The first record of cookies as we would recognize them is found in 7th-century Persia (now Iran), which was one of the earliest countries to grow sugar cane. Then, with the Muslim conquest of Spain in 711, previously expensive and hard-to-get sugar made its way more freely through the continent, and bakers began to use it more abundantly.
At that time, cakes and filled pies were the norm; cookies as we know them hadn’t really made an appearance in European society yet. What we think of as “cookies” originally had a very pragmatic use: made from small amounts of cake batter, they were for testing the oven temperature before baking cakes. That’s it.
Needless to say, bakers reveled in the availability of sugar, and by the 1300s, cookies, in some form or another, were commonplace in every level of European society. In the 16th century, England’s Queen Elizabeth I made history with gingerbread cookies fashioned in the images of important guests at a party.
By the 1800s, cookies began taking on qualities we’re more familiar with, specifically the creaming of butter and sugar, as opposed to the more liquid cake batter with its water and oil content.
The real burning question I know many of you have (especially fans of the TV show The Great British Bake Off) is why they’re called “biscuits” in England (and most other English-speaking countries, including parts of Canada) and “cookies” in the United States where, whether crisp or soft, it’s still called a cookie.
Hah! There’s really no answer; that’s just the way it is. The word “cookie” comes from the Dutch word for cake, koekje, and began to be used in English in the early 17th century. Historians speculate that Dutch immigrants brought the word to New York and it spread through the continent.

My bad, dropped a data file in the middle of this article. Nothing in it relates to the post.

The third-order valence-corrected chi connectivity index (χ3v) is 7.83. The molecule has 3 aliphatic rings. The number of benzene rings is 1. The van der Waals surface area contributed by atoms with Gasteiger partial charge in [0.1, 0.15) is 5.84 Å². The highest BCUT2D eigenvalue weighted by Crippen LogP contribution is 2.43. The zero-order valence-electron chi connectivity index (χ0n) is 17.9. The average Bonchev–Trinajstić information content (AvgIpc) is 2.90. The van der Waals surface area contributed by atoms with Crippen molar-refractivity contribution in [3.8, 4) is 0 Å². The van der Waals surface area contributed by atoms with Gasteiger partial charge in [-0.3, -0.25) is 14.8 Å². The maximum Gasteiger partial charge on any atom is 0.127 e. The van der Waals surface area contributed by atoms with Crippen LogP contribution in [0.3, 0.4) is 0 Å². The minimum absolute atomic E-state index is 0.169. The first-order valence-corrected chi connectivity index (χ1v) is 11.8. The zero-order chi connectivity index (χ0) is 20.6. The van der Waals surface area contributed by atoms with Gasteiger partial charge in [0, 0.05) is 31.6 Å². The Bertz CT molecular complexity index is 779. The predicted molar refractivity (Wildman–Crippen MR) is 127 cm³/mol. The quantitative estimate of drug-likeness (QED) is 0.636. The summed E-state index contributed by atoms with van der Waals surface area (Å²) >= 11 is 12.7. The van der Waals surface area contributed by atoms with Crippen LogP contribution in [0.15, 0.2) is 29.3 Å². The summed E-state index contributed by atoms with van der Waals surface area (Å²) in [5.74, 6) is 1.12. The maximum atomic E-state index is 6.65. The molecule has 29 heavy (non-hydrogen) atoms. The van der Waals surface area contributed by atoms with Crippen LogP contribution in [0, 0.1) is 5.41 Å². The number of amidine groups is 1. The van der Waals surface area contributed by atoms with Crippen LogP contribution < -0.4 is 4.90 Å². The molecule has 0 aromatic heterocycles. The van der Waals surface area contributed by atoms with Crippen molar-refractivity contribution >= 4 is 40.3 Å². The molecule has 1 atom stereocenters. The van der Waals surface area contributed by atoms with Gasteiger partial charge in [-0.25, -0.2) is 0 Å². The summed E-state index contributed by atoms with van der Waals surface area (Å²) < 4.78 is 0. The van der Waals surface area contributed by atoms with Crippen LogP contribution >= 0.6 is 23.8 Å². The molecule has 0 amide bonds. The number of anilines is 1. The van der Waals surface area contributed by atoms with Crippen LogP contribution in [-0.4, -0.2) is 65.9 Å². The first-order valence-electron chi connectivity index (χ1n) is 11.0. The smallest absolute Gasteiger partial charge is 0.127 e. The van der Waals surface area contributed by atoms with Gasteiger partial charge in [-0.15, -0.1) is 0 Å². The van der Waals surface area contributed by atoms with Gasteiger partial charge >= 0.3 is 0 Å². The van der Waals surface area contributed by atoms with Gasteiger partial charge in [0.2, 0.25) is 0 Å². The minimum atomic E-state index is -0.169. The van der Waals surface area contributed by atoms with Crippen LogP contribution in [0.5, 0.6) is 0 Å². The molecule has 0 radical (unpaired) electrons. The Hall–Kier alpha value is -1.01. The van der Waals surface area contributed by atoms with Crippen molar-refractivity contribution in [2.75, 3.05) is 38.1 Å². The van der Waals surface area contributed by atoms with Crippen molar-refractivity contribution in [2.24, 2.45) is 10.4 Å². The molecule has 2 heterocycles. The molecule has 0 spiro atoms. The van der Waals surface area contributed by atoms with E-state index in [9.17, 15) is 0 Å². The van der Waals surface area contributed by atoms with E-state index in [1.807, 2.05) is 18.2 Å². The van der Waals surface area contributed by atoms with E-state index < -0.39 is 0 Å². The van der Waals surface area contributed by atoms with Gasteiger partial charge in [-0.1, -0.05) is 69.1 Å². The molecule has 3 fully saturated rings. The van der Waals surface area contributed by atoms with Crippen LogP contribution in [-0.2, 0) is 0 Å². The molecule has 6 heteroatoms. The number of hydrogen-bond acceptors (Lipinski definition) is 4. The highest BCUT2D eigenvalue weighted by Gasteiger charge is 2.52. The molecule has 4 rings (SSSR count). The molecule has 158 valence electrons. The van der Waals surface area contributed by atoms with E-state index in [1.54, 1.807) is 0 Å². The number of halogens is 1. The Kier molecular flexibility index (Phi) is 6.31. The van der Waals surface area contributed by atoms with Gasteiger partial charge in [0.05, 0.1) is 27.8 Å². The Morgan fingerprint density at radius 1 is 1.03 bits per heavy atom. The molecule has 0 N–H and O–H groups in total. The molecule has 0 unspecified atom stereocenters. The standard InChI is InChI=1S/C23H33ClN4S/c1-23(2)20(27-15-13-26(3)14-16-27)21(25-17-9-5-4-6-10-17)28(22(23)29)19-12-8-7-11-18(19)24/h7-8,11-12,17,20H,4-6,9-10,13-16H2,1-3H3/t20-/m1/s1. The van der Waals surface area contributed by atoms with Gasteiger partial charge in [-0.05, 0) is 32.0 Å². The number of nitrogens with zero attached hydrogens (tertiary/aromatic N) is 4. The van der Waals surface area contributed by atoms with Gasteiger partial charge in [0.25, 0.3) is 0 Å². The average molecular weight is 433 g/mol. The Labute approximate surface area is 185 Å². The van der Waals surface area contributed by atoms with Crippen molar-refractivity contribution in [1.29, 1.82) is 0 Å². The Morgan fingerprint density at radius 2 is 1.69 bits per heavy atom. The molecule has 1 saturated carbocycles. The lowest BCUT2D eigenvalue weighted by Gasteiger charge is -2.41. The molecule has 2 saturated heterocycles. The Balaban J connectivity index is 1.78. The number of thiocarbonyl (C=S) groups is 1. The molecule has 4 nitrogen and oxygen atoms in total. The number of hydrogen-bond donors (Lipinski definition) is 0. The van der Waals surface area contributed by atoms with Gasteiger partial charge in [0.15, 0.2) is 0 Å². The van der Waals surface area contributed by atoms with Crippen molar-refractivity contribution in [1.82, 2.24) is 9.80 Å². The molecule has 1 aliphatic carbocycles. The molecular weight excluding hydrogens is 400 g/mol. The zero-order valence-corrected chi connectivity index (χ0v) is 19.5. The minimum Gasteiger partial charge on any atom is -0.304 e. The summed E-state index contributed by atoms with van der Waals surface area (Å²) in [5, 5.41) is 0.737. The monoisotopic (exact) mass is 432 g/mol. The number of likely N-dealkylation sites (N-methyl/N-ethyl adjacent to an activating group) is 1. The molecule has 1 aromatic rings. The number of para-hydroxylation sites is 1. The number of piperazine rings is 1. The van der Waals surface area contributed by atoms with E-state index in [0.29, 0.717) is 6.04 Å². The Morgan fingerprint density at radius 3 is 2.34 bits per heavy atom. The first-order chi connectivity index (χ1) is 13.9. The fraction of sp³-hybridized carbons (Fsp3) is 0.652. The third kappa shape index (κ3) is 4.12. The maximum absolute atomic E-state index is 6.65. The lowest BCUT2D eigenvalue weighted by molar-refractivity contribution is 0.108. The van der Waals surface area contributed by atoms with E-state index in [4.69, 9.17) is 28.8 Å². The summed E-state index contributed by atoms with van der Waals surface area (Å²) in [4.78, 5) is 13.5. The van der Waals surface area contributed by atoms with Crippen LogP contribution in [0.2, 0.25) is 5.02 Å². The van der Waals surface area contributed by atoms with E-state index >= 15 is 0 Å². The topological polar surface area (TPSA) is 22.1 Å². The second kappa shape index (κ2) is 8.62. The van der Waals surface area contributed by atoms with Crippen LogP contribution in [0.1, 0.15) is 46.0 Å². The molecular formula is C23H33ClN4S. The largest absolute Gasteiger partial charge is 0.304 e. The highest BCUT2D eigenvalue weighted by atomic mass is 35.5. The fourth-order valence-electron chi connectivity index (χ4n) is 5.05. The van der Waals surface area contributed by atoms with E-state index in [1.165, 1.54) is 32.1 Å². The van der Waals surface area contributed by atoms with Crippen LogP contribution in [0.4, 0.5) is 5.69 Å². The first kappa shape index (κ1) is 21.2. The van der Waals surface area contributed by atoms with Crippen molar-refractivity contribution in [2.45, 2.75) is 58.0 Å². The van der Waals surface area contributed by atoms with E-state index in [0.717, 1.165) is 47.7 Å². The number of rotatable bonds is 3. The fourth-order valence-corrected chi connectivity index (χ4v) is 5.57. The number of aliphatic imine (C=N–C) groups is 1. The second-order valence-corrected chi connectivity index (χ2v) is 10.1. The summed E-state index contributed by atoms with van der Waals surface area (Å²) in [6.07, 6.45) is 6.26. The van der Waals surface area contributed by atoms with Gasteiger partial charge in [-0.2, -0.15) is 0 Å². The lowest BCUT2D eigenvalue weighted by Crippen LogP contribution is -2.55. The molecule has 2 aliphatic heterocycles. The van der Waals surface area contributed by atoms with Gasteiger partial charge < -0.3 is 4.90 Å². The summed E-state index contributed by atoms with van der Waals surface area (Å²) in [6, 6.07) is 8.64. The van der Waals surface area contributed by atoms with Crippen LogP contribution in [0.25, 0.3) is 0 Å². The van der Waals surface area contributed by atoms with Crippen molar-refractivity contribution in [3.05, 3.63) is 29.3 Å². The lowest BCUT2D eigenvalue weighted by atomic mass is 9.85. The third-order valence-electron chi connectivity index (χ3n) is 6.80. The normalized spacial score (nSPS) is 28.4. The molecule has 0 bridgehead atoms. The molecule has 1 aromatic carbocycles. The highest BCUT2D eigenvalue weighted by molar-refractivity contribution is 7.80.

Here in Mexico, they’re galletas whether crispy, soft or somewhere in between.
These are so good you may want to double the recipe.
- 1 cup masa harina
- 1 cup flour
- 1 cup butter, softened
- ¾ cup confectioner’s sugar
- ½ tsp. salt
- Zest of 2 lemons
- 2 tsp. vanilla
- 1/3 cup granulated sugar
Preheat oven to 325 F. Lightly grease or line with parchment two baking sheets.
In small bowl, whisk masa harina and flour. Set aside.
Beat butter, confectioner’s sugar, salt and zest at medium-high speed until very smooth and creamy, about 5 minutes — longer than you normally would do for most cookies. Scrape sides of bowl as needed. Stir in vanilla.
On low speed, mix in dry ingredients until dough comes together. Portion into 1½-inch balls.
Gently roll in granulated sugar to coat before placing onto prepared baking sheets, leaving about 2 inches between each. Lightly flatten top of each cookie with a fork.
Bake 12–16 minutes until set and the edges start to brown slightly. Remove from oven; allow to cool on the baking sheet. (Cookies are fragile when warm.)
Cool completely before serving. Store well-wrapped at room temperature for several days; freeze for longer storage.
No-Bake Peanut Butter Bars
Basically DIY Reese’s Peanut Butter Cups. Yum!
- 3 Tbsp. butter
- 1 cup peanut or other nut butter
- Pinch of salt
- ½ cup cookie crumbs (graham crackers or gingersnaps) or shredded coconut